I woke up in just a terrible sweat, made worse by the sight of my dog Otis sitting next to me on the bed. He was wearing a white toque and a red neckerchief. Worse, he was holding a bowl of the canned ravioli and singing Michael Jackson's "Beat It," except Otis was saying "Eat It."

I so need a drink just thinking about it.


Where was I? Oh, yes, the exorcism.

Always the dedicated Italo, I am never without some quantity of good tomato sauce on hand. And so, like Pete and his brother, I proceeded to apply my homemade sauce to the washed-and-prepped Chef Boyardees. Then — and this is the truly scary part — I took a bite.

Decades after our encounter at the long ago shuttered A&P, uncle Joe's friend and I were finally joined in a profoundly strange and unusual way. Only Pete and I parted ways on one crucial point. That first bite? It was also my last.

Next Thanksgiving, when I think about Pete and Johnny, I will probably feel as sad for them as I have always felt. You would think that rinsing my own can of ravioli, swallowing one of the awful things, might provide insight into their ritual, but the truth is that it did not.

I have no more clue today what they could possibly have been thinking. And probably never will.

Tuesday, November 16, 2010

Eat your tripe!


Yeah, I know, you won't go near the stuff.

Big surprise.

Well, I will. Last time I was in Rome, where they know from a cow's stomach lining, I sampled the tripe at maybe a dozen places. The Romans are masters at cooking the offal. Like cooks in Shanghai know their dumplings, or Hawaiians their poi. I once traveled to Rome with a companion whose sole mission was to consume every type of animal organ, gland and extremity that the Italians would put on a plate.

At one particularly splendid lunch, in Testaccio, at Checchino dal 1887, the two of us went through every offal in the place – and the place is world famous for its offal. Testaccio, you see, was once Rome's slaughterhouse district, and remains the epicenter for "fifth quarter" (innards and such) cuisine. The veal trotter salad was a standout as I recall, as was the arrosto misto, a mixed roast which included livers and sweetbreads and intestines and testicles. 

Yummers!

The Romans use tomato in their Trippa alla Romana, along with Pecorino Romano cheese and fresh mint leaves and white wine. Stirred all together this makes for a full, rich, satisfying flavor that even a professed tripe hater ought to appreciate, if only they would allow it to their lips.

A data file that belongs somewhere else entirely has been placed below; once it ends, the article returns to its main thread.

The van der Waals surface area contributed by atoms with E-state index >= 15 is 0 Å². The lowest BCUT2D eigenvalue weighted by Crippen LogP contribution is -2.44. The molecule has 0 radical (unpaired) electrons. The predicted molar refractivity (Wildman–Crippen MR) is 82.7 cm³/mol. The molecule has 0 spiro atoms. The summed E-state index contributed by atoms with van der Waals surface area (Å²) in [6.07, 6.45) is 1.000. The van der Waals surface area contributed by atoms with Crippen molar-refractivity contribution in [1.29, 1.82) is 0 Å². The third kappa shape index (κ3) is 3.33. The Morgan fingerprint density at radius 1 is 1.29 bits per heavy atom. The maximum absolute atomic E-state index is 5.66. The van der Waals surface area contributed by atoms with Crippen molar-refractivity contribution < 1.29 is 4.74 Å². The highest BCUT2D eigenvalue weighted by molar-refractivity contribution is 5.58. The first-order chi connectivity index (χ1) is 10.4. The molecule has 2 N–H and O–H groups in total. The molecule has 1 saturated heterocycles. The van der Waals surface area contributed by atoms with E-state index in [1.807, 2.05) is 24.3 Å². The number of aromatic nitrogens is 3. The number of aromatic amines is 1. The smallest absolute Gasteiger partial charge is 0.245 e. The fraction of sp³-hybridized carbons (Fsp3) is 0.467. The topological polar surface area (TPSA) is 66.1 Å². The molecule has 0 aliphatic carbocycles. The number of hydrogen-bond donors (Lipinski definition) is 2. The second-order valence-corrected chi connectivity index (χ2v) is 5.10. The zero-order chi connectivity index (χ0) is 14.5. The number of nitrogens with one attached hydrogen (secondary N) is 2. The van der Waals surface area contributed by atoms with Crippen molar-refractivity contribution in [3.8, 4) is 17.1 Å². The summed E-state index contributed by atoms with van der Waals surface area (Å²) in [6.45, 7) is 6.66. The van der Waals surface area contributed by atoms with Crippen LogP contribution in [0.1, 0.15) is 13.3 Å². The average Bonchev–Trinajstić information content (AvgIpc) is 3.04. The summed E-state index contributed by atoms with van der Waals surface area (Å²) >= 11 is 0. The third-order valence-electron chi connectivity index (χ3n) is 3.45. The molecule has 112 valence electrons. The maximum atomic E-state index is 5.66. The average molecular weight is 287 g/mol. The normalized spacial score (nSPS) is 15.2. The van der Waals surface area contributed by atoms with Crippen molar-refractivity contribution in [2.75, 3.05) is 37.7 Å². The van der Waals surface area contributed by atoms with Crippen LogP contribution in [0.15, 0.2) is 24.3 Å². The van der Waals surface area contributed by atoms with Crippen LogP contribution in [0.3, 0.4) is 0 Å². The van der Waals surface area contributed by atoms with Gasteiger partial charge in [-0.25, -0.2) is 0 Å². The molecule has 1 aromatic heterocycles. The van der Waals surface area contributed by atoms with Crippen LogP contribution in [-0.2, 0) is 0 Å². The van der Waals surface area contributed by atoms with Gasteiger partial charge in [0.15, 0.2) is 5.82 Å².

Like the Romans, I cooked up a batch of trippa on a Saturday, just this past one in fact. (Why the dish is tradition on that day I do not know, though it seems as good a day as any.)

What happened is that I woke up craving lunch at Cul De Sac, a wonderful place near the Piazza Navona where the trippa is especially tasty. And so there I was at five o'clock on Saturday morning (already 11 a.m. Rome time), checking flights to Fiumicino and wondering if a Sunday afternoon meal might be in the cards.

I had the fever all right. But a last-minute booking to the Eternal City was simply not to be, and so I settled for preparing my own trippa instead. 

Here in Portland, where I live, it is not so easy being a tripe lover. Other than the Salvadoran restaurant in town, which serves a mean menudo on Sundays, there is not a self-respecting, tripe-cooking toque wearer to be found. And good luck trying to buy the stuff at the supermarket. New Englanders, for some oddball reason (not a good one, I assure you), like their tripe pickled. Yes, pickled. Why not just rip off the soles of your filthy, stinky shoes and eat those? Geez!

Butchers or so-called "Italian" stores? Forget about it. I once inquired about ordering tripe from one of the meat markets in town and was told, nicely of course, that I would need to purchase an entire box. That would be the same box that the butcher needed to special order, filled with tripe he believed could not be sold to anybody in his orbit but me.

I ask you, just what was I to do with 30 pounds of beef tripe — summon every coyote within howling distance to hoof it on over to my house for a big feed?